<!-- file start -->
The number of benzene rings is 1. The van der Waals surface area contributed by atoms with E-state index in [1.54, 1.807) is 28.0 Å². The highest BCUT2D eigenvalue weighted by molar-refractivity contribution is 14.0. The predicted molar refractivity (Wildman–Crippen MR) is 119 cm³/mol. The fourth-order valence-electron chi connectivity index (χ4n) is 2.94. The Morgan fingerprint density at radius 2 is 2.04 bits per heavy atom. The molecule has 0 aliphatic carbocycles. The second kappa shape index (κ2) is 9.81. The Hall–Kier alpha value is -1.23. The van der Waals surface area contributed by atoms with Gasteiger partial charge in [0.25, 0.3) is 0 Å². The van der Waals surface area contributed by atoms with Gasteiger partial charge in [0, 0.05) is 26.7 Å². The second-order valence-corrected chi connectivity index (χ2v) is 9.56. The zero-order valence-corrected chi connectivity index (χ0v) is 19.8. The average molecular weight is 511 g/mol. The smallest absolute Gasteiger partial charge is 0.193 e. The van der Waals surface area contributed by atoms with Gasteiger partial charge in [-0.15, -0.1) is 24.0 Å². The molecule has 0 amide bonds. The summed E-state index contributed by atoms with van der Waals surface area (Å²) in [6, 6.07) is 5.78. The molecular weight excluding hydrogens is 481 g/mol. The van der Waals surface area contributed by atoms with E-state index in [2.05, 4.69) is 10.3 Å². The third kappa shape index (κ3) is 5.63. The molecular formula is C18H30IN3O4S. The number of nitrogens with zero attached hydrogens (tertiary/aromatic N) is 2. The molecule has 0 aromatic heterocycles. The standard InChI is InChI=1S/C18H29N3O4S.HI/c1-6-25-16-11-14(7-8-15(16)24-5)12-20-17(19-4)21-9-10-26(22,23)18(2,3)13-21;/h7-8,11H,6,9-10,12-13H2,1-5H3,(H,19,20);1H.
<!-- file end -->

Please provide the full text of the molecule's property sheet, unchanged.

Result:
The number of benzene rings is 1. The van der Waals surface area contributed by atoms with E-state index in [1.54, 1.807) is 28.0 Å². The highest BCUT2D eigenvalue weighted by molar-refractivity contribution is 14.0. The predicted molar refractivity (Wildman–Crippen MR) is 119 cm³/mol. The fourth-order valence-electron chi connectivity index (χ4n) is 2.94. The Morgan fingerprint density at radius 2 is 2.04 bits per heavy atom. The molecule has 0 aliphatic carbocycles. The second kappa shape index (κ2) is 9.81. The Hall–Kier alpha value is -1.23. The van der Waals surface area contributed by atoms with Gasteiger partial charge in [0.25, 0.3) is 0 Å². The van der Waals surface area contributed by atoms with Gasteiger partial charge in [0, 0.05) is 26.7 Å². The second-order valence-corrected chi connectivity index (χ2v) is 9.56. The zero-order valence-corrected chi connectivity index (χ0v) is 19.8. The average molecular weight is 511 g/mol. The smallest absolute Gasteiger partial charge is 0.193 e. The van der Waals surface area contributed by atoms with Gasteiger partial charge in [-0.15, -0.1) is 24.0 Å². The molecule has 0 amide bonds. The summed E-state index contributed by atoms with van der Waals surface area (Å²) in [6, 6.07) is 5.78. The molecular weight excluding hydrogens is 481 g/mol. The van der Waals surface area contributed by atoms with E-state index in [2.05, 4.69) is 10.3 Å². The third kappa shape index (κ3) is 5.63. The molecular formula is C18H30IN3O4S. The number of nitrogens with zero attached hydrogens (tertiary/aromatic N) is 2. The molecule has 0 aromatic heterocycles. The standard InChI is InChI=1S/C18H29N3O4S.HI/c1-6-25-16-11-14(7-8-15(16)24-5)12-20-17(19-4)21-9-10-26(22,23)18(2,3)13-21;/h7-8,11H,6,9-10,12-13H2,1-5H3,(H,19,20);1H.